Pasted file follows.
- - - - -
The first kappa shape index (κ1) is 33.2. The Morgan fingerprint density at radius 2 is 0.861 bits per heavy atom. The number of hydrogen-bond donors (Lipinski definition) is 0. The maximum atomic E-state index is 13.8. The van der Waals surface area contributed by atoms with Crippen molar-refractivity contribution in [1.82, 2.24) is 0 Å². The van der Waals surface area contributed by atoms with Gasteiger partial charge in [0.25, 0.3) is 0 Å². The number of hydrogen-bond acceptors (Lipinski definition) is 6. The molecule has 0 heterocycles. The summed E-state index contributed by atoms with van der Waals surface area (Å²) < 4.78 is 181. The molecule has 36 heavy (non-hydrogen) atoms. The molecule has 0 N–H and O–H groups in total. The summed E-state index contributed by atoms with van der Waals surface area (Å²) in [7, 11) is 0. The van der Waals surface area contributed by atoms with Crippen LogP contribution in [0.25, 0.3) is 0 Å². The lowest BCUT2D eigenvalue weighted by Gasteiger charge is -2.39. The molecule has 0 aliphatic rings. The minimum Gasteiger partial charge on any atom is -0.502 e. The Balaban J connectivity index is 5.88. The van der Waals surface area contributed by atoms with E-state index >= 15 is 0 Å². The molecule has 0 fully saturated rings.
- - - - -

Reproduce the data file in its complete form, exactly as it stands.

The first kappa shape index (κ1) is 33.2. The Morgan fingerprint density at radius 2 is 0.861 bits per heavy atom. The number of hydrogen-bond donors (Lipinski definition) is 0. The maximum atomic E-state index is 13.8. The van der Waals surface area contributed by atoms with Crippen molar-refractivity contribution in [1.82, 2.24) is 0 Å². The van der Waals surface area contributed by atoms with Gasteiger partial charge in [0.25, 0.3) is 0 Å². The number of hydrogen-bond acceptors (Lipinski definition) is 6. The molecule has 0 heterocycles. The summed E-state index contributed by atoms with van der Waals surface area (Å²) < 4.78 is 181. The molecule has 36 heavy (non-hydrogen) atoms. The molecule has 0 N–H and O–H groups in total. The summed E-state index contributed by atoms with van der Waals surface area (Å²) in [7, 11) is 0. The van der Waals surface area contributed by atoms with Crippen LogP contribution in [0.25, 0.3) is 0 Å². The lowest BCUT2D eigenvalue weighted by Gasteiger charge is -2.39. The molecule has 0 aliphatic rings. The minimum Gasteiger partial charge on any atom is -0.502 e. The Balaban J connectivity index is 5.88. The van der Waals surface area contributed by atoms with E-state index >= 15 is 0 Å². The molecule has 0 fully saturated rings.